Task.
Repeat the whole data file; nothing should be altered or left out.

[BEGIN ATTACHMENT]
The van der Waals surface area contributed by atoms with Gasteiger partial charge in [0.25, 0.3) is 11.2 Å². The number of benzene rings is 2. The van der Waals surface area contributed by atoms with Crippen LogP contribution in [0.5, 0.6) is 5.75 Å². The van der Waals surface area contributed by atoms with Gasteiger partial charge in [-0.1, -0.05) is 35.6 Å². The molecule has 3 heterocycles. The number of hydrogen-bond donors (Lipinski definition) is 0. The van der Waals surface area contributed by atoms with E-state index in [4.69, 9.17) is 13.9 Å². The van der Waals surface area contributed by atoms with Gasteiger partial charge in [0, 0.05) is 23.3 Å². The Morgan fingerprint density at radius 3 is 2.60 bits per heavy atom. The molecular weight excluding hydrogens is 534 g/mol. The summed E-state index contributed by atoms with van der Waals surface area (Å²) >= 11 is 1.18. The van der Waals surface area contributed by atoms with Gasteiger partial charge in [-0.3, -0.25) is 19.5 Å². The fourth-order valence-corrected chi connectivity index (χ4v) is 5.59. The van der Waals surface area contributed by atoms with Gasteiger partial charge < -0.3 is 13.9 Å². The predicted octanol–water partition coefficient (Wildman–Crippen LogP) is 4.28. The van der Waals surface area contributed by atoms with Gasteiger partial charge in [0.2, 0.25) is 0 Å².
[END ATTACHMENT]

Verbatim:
The van der Waals surface area contributed by atoms with Gasteiger partial charge in [0.25, 0.3) is 11.2 Å². The number of benzene rings is 2. The van der Waals surface area contributed by atoms with Crippen LogP contribution in [0.5, 0.6) is 5.75 Å². The van der Waals surface area contributed by atoms with Gasteiger partial charge in [-0.1, -0.05) is 35.6 Å². The molecule has 3 heterocycles. The number of hydrogen-bond donors (Lipinski definition) is 0. The van der Waals surface area contributed by atoms with E-state index in [4.69, 9.17) is 13.9 Å². The van der Waals surface area contributed by atoms with Gasteiger partial charge in [0, 0.05) is 23.3 Å². The Morgan fingerprint density at radius 3 is 2.60 bits per heavy atom. The molecular weight excluding hydrogens is 534 g/mol. The summed E-state index contributed by atoms with van der Waals surface area (Å²) >= 11 is 1.18. The van der Waals surface area contributed by atoms with Gasteiger partial charge in [-0.3, -0.25) is 19.5 Å². The fourth-order valence-corrected chi connectivity index (χ4v) is 5.59. The van der Waals surface area contributed by atoms with Gasteiger partial charge < -0.3 is 13.9 Å². The predicted octanol–water partition coefficient (Wildman–Crippen LogP) is 4.28. The van der Waals surface area contributed by atoms with Gasteiger partial charge in [0.2, 0.25) is 0 Å².